Europe and a new form of

31st March 2011

Portugal's Prime Minister resigned, Merkel's party was ousted from the most prosperous state in Germany after an almost 58 year uninterrupted rule and at France's recent election, abstention reached a new high at 54% of the population.

Berlusconi flirting with protectionism

In reaction to recent French takeovers of Italian companies, Italy is threatening to draft a bill to curtail the trend.

France maintains the bill will go beyond measures conceived by Paris and tensions look to worsen as the French EDF, the largest shareholder of Italian energy company Edison prepares to replace the Italian CEO with a French counterpart.

Indeed with David Cameron concerned about maintaining an open and competitive continent, the issue is one to watch. Nevertheless, with a high savings rate and exposure to German and Emerging Market economies, the outlook for Italy remains strong.

In a recent auction, the maximum amount of index-linked bonds targeted was sold on Tuesday, €6bn year to date. Domestic demand remains strong.

 

Spanish growth downgraded

Another European country with issues of its own and yet resilient market reaction is Spain.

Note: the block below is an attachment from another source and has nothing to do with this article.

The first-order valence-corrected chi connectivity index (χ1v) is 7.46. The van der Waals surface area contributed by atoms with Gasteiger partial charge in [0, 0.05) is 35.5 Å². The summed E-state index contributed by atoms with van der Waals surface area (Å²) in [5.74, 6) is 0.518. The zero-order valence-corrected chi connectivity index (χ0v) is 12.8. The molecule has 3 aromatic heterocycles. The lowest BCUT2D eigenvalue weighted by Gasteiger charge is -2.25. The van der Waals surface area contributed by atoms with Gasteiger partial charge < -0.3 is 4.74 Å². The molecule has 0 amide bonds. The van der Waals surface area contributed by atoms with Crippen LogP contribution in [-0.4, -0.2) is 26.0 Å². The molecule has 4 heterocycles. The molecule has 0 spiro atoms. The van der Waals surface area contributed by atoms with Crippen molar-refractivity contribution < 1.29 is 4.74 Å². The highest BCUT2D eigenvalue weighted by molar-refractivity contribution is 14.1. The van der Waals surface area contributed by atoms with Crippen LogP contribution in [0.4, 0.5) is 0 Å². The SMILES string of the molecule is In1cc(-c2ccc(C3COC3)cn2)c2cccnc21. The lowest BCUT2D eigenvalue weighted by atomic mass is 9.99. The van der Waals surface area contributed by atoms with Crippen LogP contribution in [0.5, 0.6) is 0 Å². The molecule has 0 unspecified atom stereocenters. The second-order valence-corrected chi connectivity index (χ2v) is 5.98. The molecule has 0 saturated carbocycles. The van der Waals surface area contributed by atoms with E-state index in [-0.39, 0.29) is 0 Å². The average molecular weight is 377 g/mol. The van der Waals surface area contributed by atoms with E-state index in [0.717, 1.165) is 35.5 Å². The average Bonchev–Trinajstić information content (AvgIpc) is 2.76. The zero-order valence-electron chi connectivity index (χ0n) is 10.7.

The Central Bank sees a growth outlook of 0.8% for this year, lower than the government's expectation of 1.3% growth.

Unemployment is still among the highest in Europe at ~20% and they are implementing some of the deepest austerity measures to bring their deficit inline with that of France.

Nevertheless, markets are forward looking and are reacting well to the aggressive policy implementation. Spreads on Spanish bonds over the equivalent German versions continue to narrow.

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1 thought on “Europe and a new form of”

  1. Anonymous says:

    Just why is the Yen in such demand?    After all Japan’s debt is a staggering 200% GDP, its banks are moribund, to live it has to force the value of the yen downwards so that it can export.   That doesn’t spell a sustainable state with a save haven currency from where I sit, and yet people rush towards it.   Are short term views and long term views of Japan  so different or is there a more rational explanation?

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